For the fiscal 2014, Smucker reported revenues of $5.61 billion on which it net earned $565 million.

Trading around $104 per share, J.M. Smucker is valued at $10.8 billion. This values equity in the firm at 1.9 times annual revenues and 19 times GAAP earnings.

The company's quarterly dividend of $0.58 per share provides investors with a 2.2% dividend yield.


J.M. Smucker faced a difficult quarter with gross margins compressed by 10 basis points to 35.7% of sales. Operating margins fell by 50 basis points to 15.5% of sales as amortization charges were up and selling, general and administrative expenses did not decline as much as revenues did. A higher effective tax rate hurt the bottom line as well.

At the company's investor presentation in February of this year, J.M. Smucker admitted that the company still relies heavily on coffee sales which make up nearly half of total revenues. To illustrate, the second largest business are the peanut butter activities which make up 13% of total revenues.

The company holds a 30% market share in the $8.3 billion coffee market while its peanut butter business holds an impressive 47% of that $2.0 billion market.

In several smaller niche markets, the company has even more dominant brands. In shortenings and ice cream toppings, Smucker holds a 67% and 62% market share, respectively. Unfortunately those markets are relatively small with a total size of just $210 million and $140 million, respectively.

Takeaway For Investors

J.M. Smucker's earnings were impacted by very low Arabica coffee prices which resulted in the company offering promotional discounts. Worries about the impact of the drought in Brazil on the harvest have resulted in coffee futures nearly doubling in recent months, creating pressure on the profitability.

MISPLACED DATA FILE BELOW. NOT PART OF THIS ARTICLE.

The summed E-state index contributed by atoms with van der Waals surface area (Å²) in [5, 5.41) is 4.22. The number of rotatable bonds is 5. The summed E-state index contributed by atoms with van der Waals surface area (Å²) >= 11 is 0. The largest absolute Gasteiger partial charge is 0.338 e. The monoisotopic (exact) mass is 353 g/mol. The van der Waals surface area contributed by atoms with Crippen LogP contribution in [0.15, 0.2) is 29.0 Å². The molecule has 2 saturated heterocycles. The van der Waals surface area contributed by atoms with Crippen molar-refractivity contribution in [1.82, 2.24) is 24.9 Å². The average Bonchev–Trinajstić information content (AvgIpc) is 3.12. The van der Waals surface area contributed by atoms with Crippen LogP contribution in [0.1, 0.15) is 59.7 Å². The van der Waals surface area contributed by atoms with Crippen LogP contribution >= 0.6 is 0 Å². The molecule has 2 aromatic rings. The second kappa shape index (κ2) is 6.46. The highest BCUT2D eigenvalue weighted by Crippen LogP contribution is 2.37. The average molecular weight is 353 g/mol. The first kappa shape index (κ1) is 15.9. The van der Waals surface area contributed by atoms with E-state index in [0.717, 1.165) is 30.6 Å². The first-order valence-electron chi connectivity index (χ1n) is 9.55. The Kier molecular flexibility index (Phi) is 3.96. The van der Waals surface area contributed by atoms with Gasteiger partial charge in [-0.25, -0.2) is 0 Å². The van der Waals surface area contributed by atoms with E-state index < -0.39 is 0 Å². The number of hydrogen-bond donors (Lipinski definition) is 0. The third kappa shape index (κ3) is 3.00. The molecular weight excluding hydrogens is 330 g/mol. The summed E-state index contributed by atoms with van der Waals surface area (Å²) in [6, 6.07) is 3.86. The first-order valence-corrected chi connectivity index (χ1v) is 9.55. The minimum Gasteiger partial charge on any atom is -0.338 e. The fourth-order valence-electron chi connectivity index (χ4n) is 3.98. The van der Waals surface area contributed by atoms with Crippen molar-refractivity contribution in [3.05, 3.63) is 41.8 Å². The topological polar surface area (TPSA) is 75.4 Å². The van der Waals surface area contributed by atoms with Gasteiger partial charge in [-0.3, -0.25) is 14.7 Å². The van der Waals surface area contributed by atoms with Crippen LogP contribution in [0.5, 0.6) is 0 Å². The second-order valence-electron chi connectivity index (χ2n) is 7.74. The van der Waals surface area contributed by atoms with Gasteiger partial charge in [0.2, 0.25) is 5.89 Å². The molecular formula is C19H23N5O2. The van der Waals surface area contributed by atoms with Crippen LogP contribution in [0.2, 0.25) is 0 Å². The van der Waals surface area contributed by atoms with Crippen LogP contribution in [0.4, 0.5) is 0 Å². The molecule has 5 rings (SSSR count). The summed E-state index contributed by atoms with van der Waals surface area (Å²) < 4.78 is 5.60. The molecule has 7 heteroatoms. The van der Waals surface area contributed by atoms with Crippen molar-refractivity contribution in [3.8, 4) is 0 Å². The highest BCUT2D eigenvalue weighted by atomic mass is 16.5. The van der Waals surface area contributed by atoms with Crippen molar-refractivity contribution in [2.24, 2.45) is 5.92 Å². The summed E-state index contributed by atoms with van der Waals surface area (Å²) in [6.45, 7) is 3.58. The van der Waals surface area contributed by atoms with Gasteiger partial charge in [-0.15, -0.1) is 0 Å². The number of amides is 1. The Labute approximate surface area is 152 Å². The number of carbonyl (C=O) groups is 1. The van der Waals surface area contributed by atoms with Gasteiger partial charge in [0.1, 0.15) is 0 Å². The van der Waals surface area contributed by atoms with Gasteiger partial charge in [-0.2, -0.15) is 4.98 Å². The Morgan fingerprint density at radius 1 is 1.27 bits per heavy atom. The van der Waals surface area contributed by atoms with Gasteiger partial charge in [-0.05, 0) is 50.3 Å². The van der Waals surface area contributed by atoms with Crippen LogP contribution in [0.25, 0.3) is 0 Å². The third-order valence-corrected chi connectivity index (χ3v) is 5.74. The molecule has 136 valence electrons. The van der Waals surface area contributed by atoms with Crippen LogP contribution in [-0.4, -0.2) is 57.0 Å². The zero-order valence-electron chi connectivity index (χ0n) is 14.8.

To offset the impact on earnings, J.M. Smucker raised official retail list prices by 9% last week. The peanut butter business is also seen as a driver for this year's earnings as long-term expensive peanut purchase contracts are expiring. The existence of these contracts did not allow J.M. Smucker to benefit from lower prices recently.

These trends and the recent hike in coffee prices in particular resulted in the 5% projected jump in revenues for the fiscal 2015. Both the earnings as well as the revenue guidance looks favorable compared to consensus estimates.

That being said, shares trade at already fairly high multiples leaving little room for multiple expansion in my opinion. As such I remain on the sidelines, although I will be a buyer on significant dips towards the $90 mark. At those levels, shares will trade at 15 times non-GAAP earnings which appears fair in my opinion.

The company owns very strong and valuable brands which are growing at a steady and reliable pace. However, the coffee business does add volatility to the headline results, preventing shares from commanding a premium valuation. As such I like to build in a margin of safety before picking up shares at current levels.

Disclosure: I have no positions in any stocks mentioned, and no plans to initiate any positions within the next 72 hours. I wrote this article myself, and it expresses my own opinions. I am not receiving compensation for it (other than from Seeking Alpha). I have no business relationship with any company whose stock is mentioned in this article.